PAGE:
Amelia Bozorth married Corwin King, 1878. She remained in Woodland and vicinity most of her life. No children.

Albert H., the 9th child of John Shaw Bozorth married Gertrude Stallcop in 1891. Five children came from this union: Leta L. (Rasmussen), Clifford C., Linton E., and Laurel E. (twins), and Wayne I.

Leta, born in Yolo Co., California, 1892, has lived most of her life near Woodland, Washington. She married Carl Rasmussen in 1918. No children.

Clifford C., born near Woodland in 1894, spent nearly all of his life near Woodland, Washington as a farmer. He married Zella Foltz in 1922, with three children resulting, Eugene (deceased), Everett L. and Maurice S.

Linton E. was born 1896 near Woodland where he has resided most of his life. He married Clara Lemke in 1921. No children.

Wayne I., the youngest child, was born in Sherman Co., Oregon, in 1906. He came to Woodland in 1907, where he has since lived (SH503 & Insel Road ). Since 1935 he has operated a dairy farm on the original Donation Land Claim. He married Irene Farley in 1931. Four children, Laurita, Wayne Jr., Lyle and Claron.

Arthur Bozorth, the 10th child of John Shaw Bozorth, was born at the family home immediately north of the Kerns Cemetery. He married Cedora Jones, in 1891. There were seven children, Blanche, Levi (deceased), Bryan (deceased), Eva (deceased), Alice, Cathold, Hall. None of these children live near Woodland at the present time.

John Ralph (Cloudy) Bozorth, the youngest of John, was married to Sarah Ann Tooley in 1891. They had eight children, Howard L. (deceased), Clyde O. (deceased), Veraca V., Cecil S., Elmer M., Fannie L., Lee Co., and Emma A.

These children grew up in the vicinity of Woodland but at the present time are not residing here. John Ralph Bozorth served as Cowlitz County Assessor, 1910-1912.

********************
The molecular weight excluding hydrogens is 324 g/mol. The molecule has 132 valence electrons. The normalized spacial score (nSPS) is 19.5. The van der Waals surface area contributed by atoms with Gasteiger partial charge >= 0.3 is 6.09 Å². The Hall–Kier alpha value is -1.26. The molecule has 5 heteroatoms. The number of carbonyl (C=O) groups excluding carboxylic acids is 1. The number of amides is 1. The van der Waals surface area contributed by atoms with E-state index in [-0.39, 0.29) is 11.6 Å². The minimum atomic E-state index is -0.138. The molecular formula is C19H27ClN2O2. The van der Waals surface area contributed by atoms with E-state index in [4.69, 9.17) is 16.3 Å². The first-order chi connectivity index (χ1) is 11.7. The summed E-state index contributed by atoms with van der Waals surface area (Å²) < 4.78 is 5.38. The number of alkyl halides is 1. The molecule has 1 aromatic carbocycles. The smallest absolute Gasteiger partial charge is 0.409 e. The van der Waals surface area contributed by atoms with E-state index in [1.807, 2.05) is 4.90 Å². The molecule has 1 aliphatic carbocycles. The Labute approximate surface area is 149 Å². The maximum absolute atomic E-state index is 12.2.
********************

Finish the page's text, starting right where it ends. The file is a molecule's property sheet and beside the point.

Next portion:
To show the connection of the Bozorth family to the Fisher family, it will be necessary to look to the eldest child of Squire and Milly Bozorth, Elizabeth, who married David Dart in 1839. Their daughter, Elizabeth, married Adam Fisher, whose third child was Charles Fisher, a long time resident of the Lewis River Valley. Two sons came from this marriage, Harvey, born in 1896 and John (deceased).

Christopher Columbus Bozorth, who made the trip across the Plains in 1845 at the age of 13, lived in the Lewis River Valley from his boyhood, (1851-1914).

In 1881, Chris left off farming the land his father left him and opened a store on the bank of the Lewis River at the East end of present Davidson Ave., in Woodland. The next year he became Postmaster of the town which received its name at the suggestion of Chris' wife, Rhoda. Rhoda was a daughter of Jacob John, who played a prominent part in the early history of this region. Chris and Rhoda raised four children who were hers by a former marriage: Francis, Emma, Edith, and Ida Van Bebber.

Emma married Samuel Conrad, a long time resident of Woodland. Three children resulted: Ethlyn, Carlton, and Ruth.

Chris Bozorth served his community well. He sat in the State Legislature in 1860-61 and commencing in 1856, served four terms as Assessor, of Clark County and two for Cowlitz, 1874-1878.